Marine Biologist Gina Lonati ’12 Uses the Sea and Sky to Study and Protect Right Whales

By Lily Echeverria ’26
On the fall semester’s last day of classes, Gina Lonati ’12 spoke to a crowded room in Druckenmiller Hall about her research on endangered North Atlantic right whales. It is estimated that only 200 still roam the seas.
Gina Lonati
Gina Lonati ’12

Professors, students, and staff filled the room over capacity to hear Lonati’s perspectives on uher research.

Lonati utilizes drone technology to observe right whale body conditions, which are used to build out three-dimensional models of them to better track their survival. “We have some images of the whales on their sides, so if we can combine that with the top images, we have this scalable model to estimate body volume and then hopefully body mass,” she said.

She also discussed the thermal elements of the imaging work, explaining how the equipment can measure temperatures inside the whales' blowholes.

“Infrared thermography is this neat tool, where it doesn’t require manipulating a target. It just receives heat that’s naturally emitted from objects,” she said. “What we’re finding is that we can get the temperatures from the blowholes plus or minus three degrees Celsius. We’re not quite at the precision level to say if a whale has a fever or is hypothermic, but the goal is that we might be able to do that someday.”

The the high-resolution footage and thermal images are helping Lonati and other scientists learn more about the health of whales. The data can illuminate how whales' physical conditions are being affected by human impacts or food availability, and how their health in turn is impacting their survival and reproductive rates.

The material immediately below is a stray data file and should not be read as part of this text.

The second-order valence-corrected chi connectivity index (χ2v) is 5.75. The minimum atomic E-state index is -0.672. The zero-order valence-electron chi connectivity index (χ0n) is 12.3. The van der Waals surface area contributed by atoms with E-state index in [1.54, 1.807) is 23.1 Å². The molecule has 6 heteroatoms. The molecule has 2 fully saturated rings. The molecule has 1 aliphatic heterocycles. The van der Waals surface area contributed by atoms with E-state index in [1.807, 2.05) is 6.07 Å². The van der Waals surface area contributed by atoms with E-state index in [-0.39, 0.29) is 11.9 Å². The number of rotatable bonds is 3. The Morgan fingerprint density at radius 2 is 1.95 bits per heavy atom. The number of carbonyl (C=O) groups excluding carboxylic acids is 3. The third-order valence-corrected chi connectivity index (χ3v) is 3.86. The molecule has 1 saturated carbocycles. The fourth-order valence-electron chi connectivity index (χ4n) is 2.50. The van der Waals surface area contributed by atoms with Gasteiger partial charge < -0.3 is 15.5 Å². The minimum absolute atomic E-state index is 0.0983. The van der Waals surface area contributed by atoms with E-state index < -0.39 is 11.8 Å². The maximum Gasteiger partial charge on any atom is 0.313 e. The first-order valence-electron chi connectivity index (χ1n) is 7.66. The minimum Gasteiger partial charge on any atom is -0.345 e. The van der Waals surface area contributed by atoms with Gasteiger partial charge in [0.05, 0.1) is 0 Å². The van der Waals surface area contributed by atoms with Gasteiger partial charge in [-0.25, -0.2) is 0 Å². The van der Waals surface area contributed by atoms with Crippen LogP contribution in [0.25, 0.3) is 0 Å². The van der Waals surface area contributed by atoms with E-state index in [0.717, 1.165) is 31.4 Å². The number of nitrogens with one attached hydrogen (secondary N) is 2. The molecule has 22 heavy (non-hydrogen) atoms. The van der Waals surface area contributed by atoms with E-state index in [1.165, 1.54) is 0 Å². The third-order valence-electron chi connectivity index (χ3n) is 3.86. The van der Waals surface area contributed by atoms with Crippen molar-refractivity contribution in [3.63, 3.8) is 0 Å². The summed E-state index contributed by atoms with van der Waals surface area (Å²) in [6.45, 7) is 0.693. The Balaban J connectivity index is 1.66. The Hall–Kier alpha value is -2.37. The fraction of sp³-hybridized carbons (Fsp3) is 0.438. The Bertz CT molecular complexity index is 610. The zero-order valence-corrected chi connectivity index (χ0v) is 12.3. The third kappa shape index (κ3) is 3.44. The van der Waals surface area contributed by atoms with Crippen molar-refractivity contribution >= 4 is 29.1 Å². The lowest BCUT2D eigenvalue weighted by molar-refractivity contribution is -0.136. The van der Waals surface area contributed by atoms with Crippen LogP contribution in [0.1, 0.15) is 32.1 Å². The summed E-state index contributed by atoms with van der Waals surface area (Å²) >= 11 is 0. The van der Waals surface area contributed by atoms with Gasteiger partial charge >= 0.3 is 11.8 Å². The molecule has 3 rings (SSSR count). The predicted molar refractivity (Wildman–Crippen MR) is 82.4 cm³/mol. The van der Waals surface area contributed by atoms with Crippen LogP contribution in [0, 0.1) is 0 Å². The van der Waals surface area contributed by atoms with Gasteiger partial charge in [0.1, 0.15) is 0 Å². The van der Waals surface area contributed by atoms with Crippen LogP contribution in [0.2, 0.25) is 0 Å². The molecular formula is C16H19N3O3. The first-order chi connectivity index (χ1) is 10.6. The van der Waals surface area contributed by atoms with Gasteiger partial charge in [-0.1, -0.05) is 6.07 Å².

For instance, a whale injured from a fishing line entanglement or a ship collision—the main causes of mortality for right whales—could have a different core temperature because it is struggling to eat and can't build up enough blubber to insulate itself. Thinner females may not be strong enough to successfully give birth.

From the perspective of the sea, Lonati explained how her team also has oceanographic sensors to measure vertical distributions of plankton to predict where the few remaining whales will be by observing where their prey is. “We’re starting to see some of the pieces tell a story,” she said.

For Lonati, attending Bowdoin as a young adult solidified her already strong passion for marine biology. "I feel like it all started at Bowdoin,” she said. “The connections I made at Bowdoin, the experiences, and the education have certainly launched me on this path." 

She always loved the ocean and was certain she wanted to pursue a career around it. “I always knew the ocean, and specifically marine mammals, called me. Whales and dolphins were always my favorite animals,” Lonati said. “If I knew what I am doing now [when I was younger] I think my kid-self would have just gotten starry-eyed.”

Lonati has explored a lot in her field, from interning at aquariums during her time at Bowdoin to performing necropsies on manatees in Florida. Her path led her to enroll in a doctorate program at the University of New Brunswick. She’s not sure what’s next.